Federal authorities announced on Thursday that they will not prosecute Native American tribes that grow marijuana on their lands. The move is raising some concerns from at least one state lawmaker, who worries it could lead to problems with catching operators of large-scale growing operations
Incoming Assembly Majority Leader Jim Steineke (R-Vandenbroek) worries the move could open the door for drug suppliers, during a time when the state is already battling a substance abuse problem with heroin. “I see this possibly opening up a safe harbor for people who want to grow and distribute marijuana. That’s obviously concerning.”
Steineke also notes that it’s currently unclear what impact the decision could have on state efforts to investigate growing operations on tribal lands that are being run by non-Native Americans. A spokesperson for the state Department of Justice indicated it may not have much of an effect, saying officers will enforce all state drug laws within its jurisdiction and continue to work with tribal police in their efforts to combat drugs and gangs on tribal lands.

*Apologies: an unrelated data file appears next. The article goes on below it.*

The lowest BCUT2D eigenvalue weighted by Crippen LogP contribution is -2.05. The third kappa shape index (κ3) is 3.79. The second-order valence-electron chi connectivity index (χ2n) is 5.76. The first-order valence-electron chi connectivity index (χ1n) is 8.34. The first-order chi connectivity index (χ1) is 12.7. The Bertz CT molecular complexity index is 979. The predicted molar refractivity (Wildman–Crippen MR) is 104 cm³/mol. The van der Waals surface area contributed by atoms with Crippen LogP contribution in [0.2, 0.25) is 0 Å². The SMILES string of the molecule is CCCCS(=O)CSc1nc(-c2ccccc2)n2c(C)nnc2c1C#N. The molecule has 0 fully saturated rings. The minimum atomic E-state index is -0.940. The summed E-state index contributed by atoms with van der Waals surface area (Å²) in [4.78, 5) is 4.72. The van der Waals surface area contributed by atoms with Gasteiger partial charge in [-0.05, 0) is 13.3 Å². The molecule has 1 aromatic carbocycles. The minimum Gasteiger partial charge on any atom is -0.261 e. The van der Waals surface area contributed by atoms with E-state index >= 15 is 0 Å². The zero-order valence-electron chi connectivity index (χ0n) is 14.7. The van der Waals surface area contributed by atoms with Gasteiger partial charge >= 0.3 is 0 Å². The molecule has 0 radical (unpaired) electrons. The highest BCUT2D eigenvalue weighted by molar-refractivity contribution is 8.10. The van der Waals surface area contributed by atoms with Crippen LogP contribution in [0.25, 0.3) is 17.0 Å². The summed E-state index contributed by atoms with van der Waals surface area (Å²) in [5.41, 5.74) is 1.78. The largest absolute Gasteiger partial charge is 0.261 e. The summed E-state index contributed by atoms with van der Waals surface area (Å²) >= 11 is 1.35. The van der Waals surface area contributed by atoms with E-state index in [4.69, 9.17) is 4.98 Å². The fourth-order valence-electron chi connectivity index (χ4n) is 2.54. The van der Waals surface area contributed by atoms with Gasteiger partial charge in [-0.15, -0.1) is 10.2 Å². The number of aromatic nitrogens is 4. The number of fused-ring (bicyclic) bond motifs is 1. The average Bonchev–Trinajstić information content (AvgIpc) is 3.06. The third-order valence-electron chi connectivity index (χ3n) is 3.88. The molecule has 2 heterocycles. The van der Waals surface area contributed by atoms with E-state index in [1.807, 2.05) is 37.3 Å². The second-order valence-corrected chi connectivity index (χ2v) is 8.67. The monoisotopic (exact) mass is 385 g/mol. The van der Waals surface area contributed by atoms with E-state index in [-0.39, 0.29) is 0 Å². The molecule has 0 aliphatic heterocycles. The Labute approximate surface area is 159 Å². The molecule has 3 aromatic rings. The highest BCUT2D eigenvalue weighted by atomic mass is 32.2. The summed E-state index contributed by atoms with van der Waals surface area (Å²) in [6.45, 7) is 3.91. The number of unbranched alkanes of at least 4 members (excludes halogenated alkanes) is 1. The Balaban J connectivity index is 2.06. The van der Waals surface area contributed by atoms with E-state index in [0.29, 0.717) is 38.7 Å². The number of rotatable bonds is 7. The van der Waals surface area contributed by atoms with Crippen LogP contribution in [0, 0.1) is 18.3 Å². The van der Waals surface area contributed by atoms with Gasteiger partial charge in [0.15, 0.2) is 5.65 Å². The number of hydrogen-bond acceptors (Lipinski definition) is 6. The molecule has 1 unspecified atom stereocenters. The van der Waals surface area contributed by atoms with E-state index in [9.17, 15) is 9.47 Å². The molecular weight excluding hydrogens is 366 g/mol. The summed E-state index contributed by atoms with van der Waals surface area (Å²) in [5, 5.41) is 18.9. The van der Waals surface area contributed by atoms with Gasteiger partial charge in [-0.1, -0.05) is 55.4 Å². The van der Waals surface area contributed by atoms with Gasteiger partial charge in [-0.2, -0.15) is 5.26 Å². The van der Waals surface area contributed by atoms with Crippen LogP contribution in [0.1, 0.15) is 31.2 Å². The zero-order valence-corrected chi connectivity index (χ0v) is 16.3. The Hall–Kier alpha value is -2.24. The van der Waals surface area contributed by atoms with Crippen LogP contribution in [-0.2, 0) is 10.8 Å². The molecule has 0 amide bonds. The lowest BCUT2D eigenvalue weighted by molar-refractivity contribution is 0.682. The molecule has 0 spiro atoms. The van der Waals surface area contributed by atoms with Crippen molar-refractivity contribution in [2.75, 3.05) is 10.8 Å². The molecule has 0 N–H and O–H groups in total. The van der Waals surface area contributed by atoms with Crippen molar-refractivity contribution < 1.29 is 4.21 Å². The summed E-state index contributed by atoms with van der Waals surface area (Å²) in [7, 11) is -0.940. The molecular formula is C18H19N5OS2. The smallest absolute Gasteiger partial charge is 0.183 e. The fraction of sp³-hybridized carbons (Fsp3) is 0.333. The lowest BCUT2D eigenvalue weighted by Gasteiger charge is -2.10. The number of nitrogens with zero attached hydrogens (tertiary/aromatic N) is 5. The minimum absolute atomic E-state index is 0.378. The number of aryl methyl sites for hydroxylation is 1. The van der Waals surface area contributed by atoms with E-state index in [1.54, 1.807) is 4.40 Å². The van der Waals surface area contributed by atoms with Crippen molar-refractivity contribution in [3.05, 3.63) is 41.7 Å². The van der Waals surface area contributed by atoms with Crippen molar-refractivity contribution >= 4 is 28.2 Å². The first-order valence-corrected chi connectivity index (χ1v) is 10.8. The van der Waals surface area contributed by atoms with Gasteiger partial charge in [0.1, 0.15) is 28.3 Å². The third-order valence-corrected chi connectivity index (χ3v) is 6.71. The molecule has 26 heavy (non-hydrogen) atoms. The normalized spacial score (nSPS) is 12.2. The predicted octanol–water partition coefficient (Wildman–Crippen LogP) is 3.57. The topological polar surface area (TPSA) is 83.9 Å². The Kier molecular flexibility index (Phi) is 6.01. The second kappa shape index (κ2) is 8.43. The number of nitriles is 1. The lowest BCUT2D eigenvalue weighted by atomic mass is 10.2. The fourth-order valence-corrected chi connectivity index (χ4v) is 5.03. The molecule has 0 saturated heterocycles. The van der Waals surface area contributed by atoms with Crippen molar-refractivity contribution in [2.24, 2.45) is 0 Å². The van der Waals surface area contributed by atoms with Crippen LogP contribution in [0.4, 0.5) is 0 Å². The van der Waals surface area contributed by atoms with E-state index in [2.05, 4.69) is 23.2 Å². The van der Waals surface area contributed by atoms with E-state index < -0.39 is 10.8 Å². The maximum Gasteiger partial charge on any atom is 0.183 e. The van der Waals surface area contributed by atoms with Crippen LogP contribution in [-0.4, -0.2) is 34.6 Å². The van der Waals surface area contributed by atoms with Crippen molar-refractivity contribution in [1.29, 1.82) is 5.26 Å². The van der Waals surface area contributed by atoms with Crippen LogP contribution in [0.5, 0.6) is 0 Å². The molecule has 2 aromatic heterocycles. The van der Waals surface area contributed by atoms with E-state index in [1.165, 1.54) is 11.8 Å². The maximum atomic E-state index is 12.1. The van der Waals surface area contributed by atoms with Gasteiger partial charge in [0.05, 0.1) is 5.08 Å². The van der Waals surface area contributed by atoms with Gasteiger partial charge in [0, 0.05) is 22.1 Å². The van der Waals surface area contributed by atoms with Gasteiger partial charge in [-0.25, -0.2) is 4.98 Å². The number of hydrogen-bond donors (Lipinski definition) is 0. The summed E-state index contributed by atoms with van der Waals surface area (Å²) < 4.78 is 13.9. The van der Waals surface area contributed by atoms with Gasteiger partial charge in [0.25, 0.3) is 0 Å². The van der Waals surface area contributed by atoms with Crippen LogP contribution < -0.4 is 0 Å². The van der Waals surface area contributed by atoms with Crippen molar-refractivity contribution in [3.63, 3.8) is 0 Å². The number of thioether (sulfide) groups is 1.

The Vandenbroek Republican, whose district includes the Oneida Indian Reservation, says he’s hopeful Wisconsin tribes will not see the federal decision as an opportunity to grow pot. He says he’s not aware of any who plan to do that.